Richard North, 23/09/2017  
 


I'm going to run this post through as my overnight post, having started it as a live blog through Mrs May's Florence speech - billed as possibly the most important event since the referendum (or perhaps not). As to the title of the post, the diminutive form of Florence (when it's a girl's name), is Flo, pronounced "flow". In that sense, therefore, one could say that Theresa May is going with the flow.

In another sense - recalling the fatuous slogan coined by William Hague, "In Europe but not ruled by Europe" - if the previews on the transition process are correct, we are about to be: "Not in Europe but ruled by Europe". Having rejected the Efta/EEA option on the basis on the tired old canard, "pay, no say", the Muppet tendency has driven the Prime Minister to accept precisely that - the worst of all possible worlds.

And so it's started. Britain has always stood with its friends. We may be leaving the EU but we're not leaving Europe - paste in extruded verbal material. Perhaps it is just as well that, as this point, the ever-useless Winhost server crashed, saving me from making instant comments that I might have regretted.

It is almost as if anything Barnier said yesterday never actually happened. He might just as well have been speaking into the void: Mrs May has filled the airways with vacuity that failed to address satisfactorily (or at all) any of the substantive points. Has she not understood that, until ther has been "sufficient progress" on the Phase One issues, the EU is not even prepared to discuss transition?

Essentially, May has conceded nothing on the payment of the RAL. Continuation of payments to the end of 2020 under the current MFF period was in any case a given, so she has made no attempt to deal with the bones of the financial settlement. On "citizens' rights", the EU demand that the ultimate guarantor of any agreement should be the ECJ has been ignored, and no attempt has been made to define a solution for the Irish question.

In short, all the issues that were left unresolved prior to Mrs May's speech, causing the impasse, are still unresolved. Mrs May seems to think that wafting into Florence and speaking in lofty terms about a "New Economic Partnership" is somehow a magic wand that can unlock the talks. She is going to be mightily disappointed. 

One struggles to understand what was in Mrs May's mind and that of her advisers when she was writing this speech, the text of which is now on the No.10 website. Were they aware of the Barnier speech? Did they even read it? And, already, Barnier has responded. It is about as measured as we could expect, diplomatically stating that "Prime Minister May's statements are a step forward but they must now be translated into a precise negotiating position of the UK government".

On the Irish question, he then observes that the speech "does not clarify how the UK intends to honour its special responsibility for the consequences of its withdrawal for Ireland". And then, as regard the financial settlement, he tells us that the EU stands ready "to discuss the concrete implications" of Mrs May's pledge. "We shall assess", he says, "on the basis of the commitments taken by the 28 Member States, whether this assurance covers all commitments made by the United Kingdom as a Member State of the European Union".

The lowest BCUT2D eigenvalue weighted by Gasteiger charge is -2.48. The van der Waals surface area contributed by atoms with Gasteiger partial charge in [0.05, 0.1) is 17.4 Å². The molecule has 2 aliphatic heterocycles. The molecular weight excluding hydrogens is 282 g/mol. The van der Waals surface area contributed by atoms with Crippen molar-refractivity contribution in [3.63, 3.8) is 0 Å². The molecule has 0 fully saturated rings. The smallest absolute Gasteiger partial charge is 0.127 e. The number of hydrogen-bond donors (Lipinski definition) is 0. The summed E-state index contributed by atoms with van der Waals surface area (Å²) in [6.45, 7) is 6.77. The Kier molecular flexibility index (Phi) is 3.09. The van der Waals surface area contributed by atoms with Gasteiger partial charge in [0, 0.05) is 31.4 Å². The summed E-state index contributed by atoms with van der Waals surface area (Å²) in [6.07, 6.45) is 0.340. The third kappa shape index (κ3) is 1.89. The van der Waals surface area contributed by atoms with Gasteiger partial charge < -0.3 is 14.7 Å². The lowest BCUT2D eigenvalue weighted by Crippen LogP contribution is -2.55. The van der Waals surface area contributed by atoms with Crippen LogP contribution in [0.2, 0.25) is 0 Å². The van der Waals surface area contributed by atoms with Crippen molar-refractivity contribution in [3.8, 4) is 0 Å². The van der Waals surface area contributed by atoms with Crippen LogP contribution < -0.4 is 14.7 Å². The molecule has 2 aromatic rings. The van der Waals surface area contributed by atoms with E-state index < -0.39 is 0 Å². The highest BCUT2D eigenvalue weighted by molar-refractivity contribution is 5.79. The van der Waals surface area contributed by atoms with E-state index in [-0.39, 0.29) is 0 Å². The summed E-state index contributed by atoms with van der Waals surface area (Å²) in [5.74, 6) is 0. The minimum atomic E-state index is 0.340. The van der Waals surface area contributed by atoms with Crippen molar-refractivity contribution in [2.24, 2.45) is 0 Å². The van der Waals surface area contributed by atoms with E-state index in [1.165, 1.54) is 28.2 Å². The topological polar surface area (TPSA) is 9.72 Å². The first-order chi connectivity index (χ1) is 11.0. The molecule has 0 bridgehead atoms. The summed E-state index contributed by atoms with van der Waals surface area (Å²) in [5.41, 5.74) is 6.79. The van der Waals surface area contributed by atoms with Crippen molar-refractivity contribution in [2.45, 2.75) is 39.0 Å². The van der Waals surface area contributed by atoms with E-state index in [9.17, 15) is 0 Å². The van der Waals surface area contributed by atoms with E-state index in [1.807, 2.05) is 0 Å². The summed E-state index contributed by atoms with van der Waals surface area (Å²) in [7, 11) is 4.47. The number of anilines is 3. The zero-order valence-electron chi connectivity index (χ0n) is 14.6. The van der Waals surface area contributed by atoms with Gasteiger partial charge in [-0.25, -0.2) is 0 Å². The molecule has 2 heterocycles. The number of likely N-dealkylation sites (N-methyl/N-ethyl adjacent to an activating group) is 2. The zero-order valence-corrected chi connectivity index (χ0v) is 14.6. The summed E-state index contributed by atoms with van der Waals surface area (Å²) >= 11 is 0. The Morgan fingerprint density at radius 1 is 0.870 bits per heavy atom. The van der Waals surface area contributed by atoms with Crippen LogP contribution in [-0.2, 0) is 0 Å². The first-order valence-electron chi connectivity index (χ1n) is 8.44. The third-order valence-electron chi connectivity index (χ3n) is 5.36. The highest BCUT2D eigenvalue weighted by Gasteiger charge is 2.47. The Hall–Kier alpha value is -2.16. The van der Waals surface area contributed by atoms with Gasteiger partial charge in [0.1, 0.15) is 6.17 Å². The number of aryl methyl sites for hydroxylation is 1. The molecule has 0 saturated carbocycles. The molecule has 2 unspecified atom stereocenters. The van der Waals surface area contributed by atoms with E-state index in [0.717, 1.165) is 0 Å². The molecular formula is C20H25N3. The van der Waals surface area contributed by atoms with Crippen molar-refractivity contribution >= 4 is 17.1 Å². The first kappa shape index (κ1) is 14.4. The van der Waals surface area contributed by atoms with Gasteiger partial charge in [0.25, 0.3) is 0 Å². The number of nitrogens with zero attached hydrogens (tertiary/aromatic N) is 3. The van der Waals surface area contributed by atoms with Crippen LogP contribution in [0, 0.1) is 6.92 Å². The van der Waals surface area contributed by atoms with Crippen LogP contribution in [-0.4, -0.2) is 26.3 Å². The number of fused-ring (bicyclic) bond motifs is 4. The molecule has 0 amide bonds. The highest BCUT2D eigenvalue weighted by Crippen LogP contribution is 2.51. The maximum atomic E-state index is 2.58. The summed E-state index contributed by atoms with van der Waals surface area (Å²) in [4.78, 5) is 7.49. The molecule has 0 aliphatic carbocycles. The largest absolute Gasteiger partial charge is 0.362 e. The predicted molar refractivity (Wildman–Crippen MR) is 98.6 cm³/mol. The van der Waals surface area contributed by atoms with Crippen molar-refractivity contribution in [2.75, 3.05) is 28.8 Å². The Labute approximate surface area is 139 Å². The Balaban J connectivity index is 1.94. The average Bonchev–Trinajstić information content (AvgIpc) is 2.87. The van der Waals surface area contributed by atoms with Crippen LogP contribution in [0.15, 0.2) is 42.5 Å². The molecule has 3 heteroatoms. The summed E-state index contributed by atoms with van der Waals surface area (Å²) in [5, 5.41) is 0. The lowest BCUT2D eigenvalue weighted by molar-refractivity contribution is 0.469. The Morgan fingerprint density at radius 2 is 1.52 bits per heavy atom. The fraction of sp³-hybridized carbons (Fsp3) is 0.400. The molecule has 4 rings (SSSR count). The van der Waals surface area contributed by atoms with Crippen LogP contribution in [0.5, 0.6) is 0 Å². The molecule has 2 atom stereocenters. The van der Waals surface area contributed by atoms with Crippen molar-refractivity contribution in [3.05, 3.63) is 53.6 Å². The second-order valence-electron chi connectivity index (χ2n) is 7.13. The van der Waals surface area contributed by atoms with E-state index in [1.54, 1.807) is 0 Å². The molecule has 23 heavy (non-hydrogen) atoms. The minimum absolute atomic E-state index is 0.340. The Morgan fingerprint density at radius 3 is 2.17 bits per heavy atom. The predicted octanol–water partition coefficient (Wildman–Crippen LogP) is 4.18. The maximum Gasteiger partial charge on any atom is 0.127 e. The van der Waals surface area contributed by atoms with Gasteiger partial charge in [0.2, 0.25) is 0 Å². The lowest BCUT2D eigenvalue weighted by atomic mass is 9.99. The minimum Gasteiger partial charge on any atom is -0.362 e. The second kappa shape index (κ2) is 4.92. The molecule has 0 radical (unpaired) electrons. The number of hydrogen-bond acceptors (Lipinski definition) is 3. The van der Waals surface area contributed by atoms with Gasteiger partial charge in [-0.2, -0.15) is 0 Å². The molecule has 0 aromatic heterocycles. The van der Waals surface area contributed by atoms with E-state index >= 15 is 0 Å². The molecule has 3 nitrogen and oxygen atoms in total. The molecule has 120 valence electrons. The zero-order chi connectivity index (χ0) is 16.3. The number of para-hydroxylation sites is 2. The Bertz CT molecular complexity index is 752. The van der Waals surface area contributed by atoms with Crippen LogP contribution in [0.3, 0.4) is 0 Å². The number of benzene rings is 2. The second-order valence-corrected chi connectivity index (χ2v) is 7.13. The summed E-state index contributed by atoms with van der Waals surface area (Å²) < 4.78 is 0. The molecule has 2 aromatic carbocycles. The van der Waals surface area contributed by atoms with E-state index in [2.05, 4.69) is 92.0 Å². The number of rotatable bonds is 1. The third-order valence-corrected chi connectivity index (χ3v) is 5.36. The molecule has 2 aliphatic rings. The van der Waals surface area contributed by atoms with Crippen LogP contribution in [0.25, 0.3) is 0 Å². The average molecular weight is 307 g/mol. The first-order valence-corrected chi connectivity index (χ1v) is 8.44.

Given in the latter event that she has not mentioned the RAL, it is hard to see that the Member States could be satisfied with what's on offer.

However, it is in the response to Mrs May's reference to the transition period that Barnier really puts the boot in. "Today, for the first time, the United Kingdom government has requested to continue to benefit from access to the Single Market, on current terms, and to continue to benefit from existing cooperation in security", he says.

He then adds: "This is for a limited period of up to two years, beyond its withdrawal date, and therefore beyond its departure from the EU institutions. If the European Union so wishes, this new request could be taken into account". 

However, Barnier then says: "It should be examined in light of the European Council guidelines of 29 April 2017: 'Should a time-limited prolongation of Union acquis be considered, this would require existing Union regulatory, budgetary, supervisory, judiciary and enforcement instruments and structures to apply'". 

And here it comes- the coup de grâce: "The sooner we reach an agreement on the principles of the orderly withdrawal in the different areas – and on the conditions of a possible transition period requested by the United Kingdom – the sooner we will be ready to engage in a constructive discussion on our future relationship".

In other words, he simply reiterates what he told us in Rome. When the Phase One issues are sorted, then the EU will be prepared to look at other matters - and not before. The May speech is already dead in the water. Her "offer" hasn't even survived long enough for her to get home.  She has completely wasted her time - and ours.






comments powered by Disqus













Brexit - the first year - New e-book by Richard North
Brexit - the first year - New e-book by Richard North
Buy Now





Log in


Sign THA
Think Defence





The Many, Not the Few